Puppies & Children
It is of upmost importance when you take on a puppy to learn about the terms HABITUATION and SOCIALISATION – what it is, but also what it is not.
HABITUATION is the process whereby a puppy can become accustomed to non-threatening environmental stimuli and learns to ignore them. SOCIALISATION is the process whereby a dog learns how to recognise and interact with the species with which it cohabits (not just dogs – but cats, humans, horses etc also), as well as the experiences, situations and objects within their environment.
Importantly though, when it comes to puppies, it is as much our job to learn how to interact with the species before us, as it is theirs. It is our job to learn about their body language as well as their biological, emotional, social, training and cognitive needs.
Brushes, vets, hoovers, washing machines, hi-viz jackets, trollies, cars, dogs, cats, horses, vet examinations, bathing, nail clipping, people, kids, travel, buster collars, crates, fireworks, storms… the list goes on of things we need to gradually expose our puppies to in order to help them find these un-threatening for the rest of their lives.
However, there are some things that are naturally aversive to a dog and therefore naturally threatening; mostly things that will cause a dog pain or discomfort. The term “bomb-proof dog” is often thrown around as the goal of puppy life skills but is that putting far too much expectation on our animals?
Should we be allowing our children to pull on our puppies ears and tail in the hope they “get used to it”?
Should we be allowing our children to climb on the dog in the hope they “get used to it”?
Should we expect our dogs to learn to tolerate these naturally aversive things with the aim of minimising their likelihood of reacting to them in the future?
Habituation is about becoming accustomed to non-threatening stimuli. Habituation is not becoming accustomed to threatening stimuli. Anything that causes a dog pain, discomfort or significant stress is threatening and not something a dog should be expected to become habituated to. Furthermore, socialisation is about learning to interact with the species around them, but remember this is a two-way responsibility. Is it up to a dog to tolerate being handled roughly by a child? Or is it up to the adults to educate a child on how to engage with dogs safely and comfortably for both parties?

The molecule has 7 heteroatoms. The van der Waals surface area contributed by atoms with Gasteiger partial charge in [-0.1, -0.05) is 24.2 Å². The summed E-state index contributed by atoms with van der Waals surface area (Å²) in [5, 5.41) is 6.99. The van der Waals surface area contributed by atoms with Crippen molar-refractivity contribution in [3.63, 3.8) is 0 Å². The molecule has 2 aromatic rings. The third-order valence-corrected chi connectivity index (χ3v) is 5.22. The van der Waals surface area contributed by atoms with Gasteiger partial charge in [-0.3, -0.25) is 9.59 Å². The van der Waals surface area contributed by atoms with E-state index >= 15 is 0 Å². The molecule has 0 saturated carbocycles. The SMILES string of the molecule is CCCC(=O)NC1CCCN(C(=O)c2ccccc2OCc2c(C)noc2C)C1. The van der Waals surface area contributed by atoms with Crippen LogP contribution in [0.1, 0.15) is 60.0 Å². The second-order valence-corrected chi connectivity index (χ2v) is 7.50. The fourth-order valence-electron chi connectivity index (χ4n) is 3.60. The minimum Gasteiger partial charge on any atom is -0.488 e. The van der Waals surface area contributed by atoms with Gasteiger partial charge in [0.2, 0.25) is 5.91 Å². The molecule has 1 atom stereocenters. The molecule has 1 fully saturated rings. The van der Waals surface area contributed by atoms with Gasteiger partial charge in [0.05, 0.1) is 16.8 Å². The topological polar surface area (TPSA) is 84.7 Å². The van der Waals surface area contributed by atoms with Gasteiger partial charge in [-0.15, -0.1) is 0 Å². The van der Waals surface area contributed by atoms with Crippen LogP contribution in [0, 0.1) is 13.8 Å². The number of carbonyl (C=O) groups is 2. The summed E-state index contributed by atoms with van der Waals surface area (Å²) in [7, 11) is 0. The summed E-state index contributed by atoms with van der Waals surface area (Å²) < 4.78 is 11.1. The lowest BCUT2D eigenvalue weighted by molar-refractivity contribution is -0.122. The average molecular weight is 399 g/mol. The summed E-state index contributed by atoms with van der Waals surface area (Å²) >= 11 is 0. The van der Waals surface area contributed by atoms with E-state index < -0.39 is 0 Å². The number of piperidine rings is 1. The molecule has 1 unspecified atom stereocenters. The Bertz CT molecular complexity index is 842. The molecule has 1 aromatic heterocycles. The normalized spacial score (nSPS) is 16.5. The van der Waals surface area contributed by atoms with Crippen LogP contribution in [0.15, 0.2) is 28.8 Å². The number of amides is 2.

In the past it was just accepted that you don’t interfere with a dog when they’re eating – common sense. Now we seem fixed on the idea that we should be able to take a dogs bowl of food away and them not bat an eye lid.
By the same token, in the past it was just accepted that you don’t disrespect a dogs personal space by pulling on parts of their body because it can make them uncomfortable and cross – common sense. Now we expect our dogs to tolerate more and more and blame the dog when it goes wrong. One sore spot on the dog one day and that is a real possibility. One extra hard pull from a cross child and that is a real possibility.
Responsibility is not on the dog learning to feel OK about a child causing them pain. Because that might not be possible and is certainly not reliable. Responsibility is on us as owners educating our children how to be safe around dogs. That is possible -and far more reliable when it comes to safety. A child who is not given feedback on the dangers of rough handling a dog is at risk – not just from that dog in their household but any other dogs they come into contact with throughout their childhood.
I have a child-friendly document on this topic I am happy to share. Lets keep our children safe and our dogs happy.
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